The ministry of Humanitarian Affairs, Disaster Management and Social Development has on Wednesday trained 66 Stakeholders in the development of Cash and Voucher Assistance Policy.
At the opening in Keffi, Nasarawa state, the Minister who was represented by the Deputy Director, Disaster Management, Dr Suleiman Abubakar welcomed the participants to the training, aimed at educating stakeholders in the use of Cash and Voucher Assistance towards the development of a national policy.
The minister said, “This workshop is aimed at sharpening the shared understanding of the relevant stakeholders on the use of Cash and Voucher Assistance and to strategically position them to identify, design and develop an inclusive national policy that will strengthen the institutional capacity and operational environment of Cash and Voucher Assistance in Nigeria.
“It is a known fact that today Cash and Voucher Assistance (CVA) is rapidly expanding modalities for the delivery of humanitarian assistance which has moved from the fringe of the humanitarian response to the mainstream.
“In the next two days, the stakeholders gathered here who were carefully selected in line with their mandates and relevance in the operation of CVA in Nigeria will be sharing ideas and information geared towards having a common understanding of the operating terminologies and practices associated with CVA. This will strategically prepare us to carry out the assignment of elaborating the National Cash and Voucher Assistance in Nigeria”.
“This was reflected in the Grand Bargain commitments made by donors and international organizations in 2016 to increase the use and coordination of cash-based programming’ in humanitarian responses. As a result, donors, humanitarian agencies, and governments have continued various degrees, examine and shift how they plan, fund, and coordinate humanitarian responses to help ensure that cash transfers are used when they are the best tool”.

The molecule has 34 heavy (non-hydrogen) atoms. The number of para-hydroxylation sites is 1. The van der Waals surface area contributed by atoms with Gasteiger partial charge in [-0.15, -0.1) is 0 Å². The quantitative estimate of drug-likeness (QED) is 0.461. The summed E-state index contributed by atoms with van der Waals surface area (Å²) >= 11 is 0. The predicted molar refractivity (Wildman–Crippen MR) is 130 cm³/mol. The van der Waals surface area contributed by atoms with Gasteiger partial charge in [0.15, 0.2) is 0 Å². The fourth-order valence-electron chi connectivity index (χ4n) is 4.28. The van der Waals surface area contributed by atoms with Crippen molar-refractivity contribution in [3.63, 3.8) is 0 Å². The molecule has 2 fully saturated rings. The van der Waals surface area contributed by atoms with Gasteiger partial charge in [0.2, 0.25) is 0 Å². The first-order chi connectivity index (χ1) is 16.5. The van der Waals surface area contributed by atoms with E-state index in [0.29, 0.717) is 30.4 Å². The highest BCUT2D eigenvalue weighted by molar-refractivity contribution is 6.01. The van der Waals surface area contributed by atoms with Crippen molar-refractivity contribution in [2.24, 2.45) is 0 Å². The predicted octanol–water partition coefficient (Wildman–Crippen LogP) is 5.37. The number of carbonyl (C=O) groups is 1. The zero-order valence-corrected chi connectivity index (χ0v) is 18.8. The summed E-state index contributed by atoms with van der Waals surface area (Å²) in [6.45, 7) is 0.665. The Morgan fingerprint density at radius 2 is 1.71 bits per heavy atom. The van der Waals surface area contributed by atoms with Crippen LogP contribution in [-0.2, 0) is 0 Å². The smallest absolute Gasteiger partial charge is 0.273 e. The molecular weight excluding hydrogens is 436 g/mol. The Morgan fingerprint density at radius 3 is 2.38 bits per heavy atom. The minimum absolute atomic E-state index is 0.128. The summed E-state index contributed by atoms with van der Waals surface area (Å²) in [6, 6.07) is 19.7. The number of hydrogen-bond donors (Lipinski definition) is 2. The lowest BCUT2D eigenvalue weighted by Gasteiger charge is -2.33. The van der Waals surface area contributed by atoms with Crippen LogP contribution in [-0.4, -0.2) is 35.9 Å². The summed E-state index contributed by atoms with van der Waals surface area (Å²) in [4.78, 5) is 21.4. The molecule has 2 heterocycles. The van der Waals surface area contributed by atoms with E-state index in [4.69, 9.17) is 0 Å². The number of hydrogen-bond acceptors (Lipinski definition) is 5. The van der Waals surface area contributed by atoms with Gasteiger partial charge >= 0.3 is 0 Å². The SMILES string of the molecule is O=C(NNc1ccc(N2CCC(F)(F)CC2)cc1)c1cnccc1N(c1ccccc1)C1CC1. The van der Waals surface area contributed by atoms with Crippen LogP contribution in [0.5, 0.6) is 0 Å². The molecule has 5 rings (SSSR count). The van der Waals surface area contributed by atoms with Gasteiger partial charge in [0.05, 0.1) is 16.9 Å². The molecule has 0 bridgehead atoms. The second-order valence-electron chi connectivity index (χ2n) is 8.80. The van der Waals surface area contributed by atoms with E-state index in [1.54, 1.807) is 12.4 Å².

“It is against this phenomenal growth in the use of CVA in humanitarian interventions that the policy is being designed to provide a robust friendly environment for CVA operators as well as outline/clarify alignment between the cash related social protection programmes and humanitarian cash programmes, she said.
Earlier, the OCHA Head of Office Trond Jenson who was represented by Ms Uche Njoku said CVA programming has been on a steady rise between 2017 and 2023 in Nigeria, humanitarian actors continue to use the modality because of its potential benefits to beneficiaries, and it has therefore seen positive developments despite institutional, programmatic and infrastructural challenges.
He said, CVA offers opportunities to deliver an accountable response, providing dignity and flexibility to people in need. Given the trend towards longer-term protracted humanitarian crises, cash has also been recognized for its role in supporting local economies and linking humanitarian assistance to longer-term assistance and social protection systems in various countries.
“Cash transfers have been increasingly adopted by some countries as key elements of national poverty reduction and social protection strategies”.
“Today, we are faced with complex challenges that not even one of us, or the very institutions we represent, could ever solve on our own. This includes the impact of the recent Naira scarcity on operations and programming. While the greatest impact has been on the operational ability of organizations, it is highly concerning that all cash activities have been somehow affected and this includes the effect on beneficiaries”.
“We expect people to become more vulnerable as a result of this and look forward to the result of the Cadre Harmonise. Meaningful and constructive dialogue between all of us today is essential to solving common problems and building a brighter future for so many people who depend on us, he said”.
In his remarks, the program policy Officer who represented the World Food Programme country Director in Nigeria, David Stevenson Programme Officer of the World Food Programme said the workshop brought together most of the key actors and donors including UNICEF, UNOCHA, WFP, UNCHR, INGO and also provides a coordinated framework on how to deliver support to the beneficiaries.
“We see Cash and Voucher Assistance as a way to empower these beneficiaries to meet their needs in the best way they deem fit.
“When we invest money through cash transfer, the beneficiaries are able to spend that money directly in the local markets, putting the money back into the hands of the people and the local producers themselves. It empowers them to decide what their needs are and not what we think their needs are, he said”.
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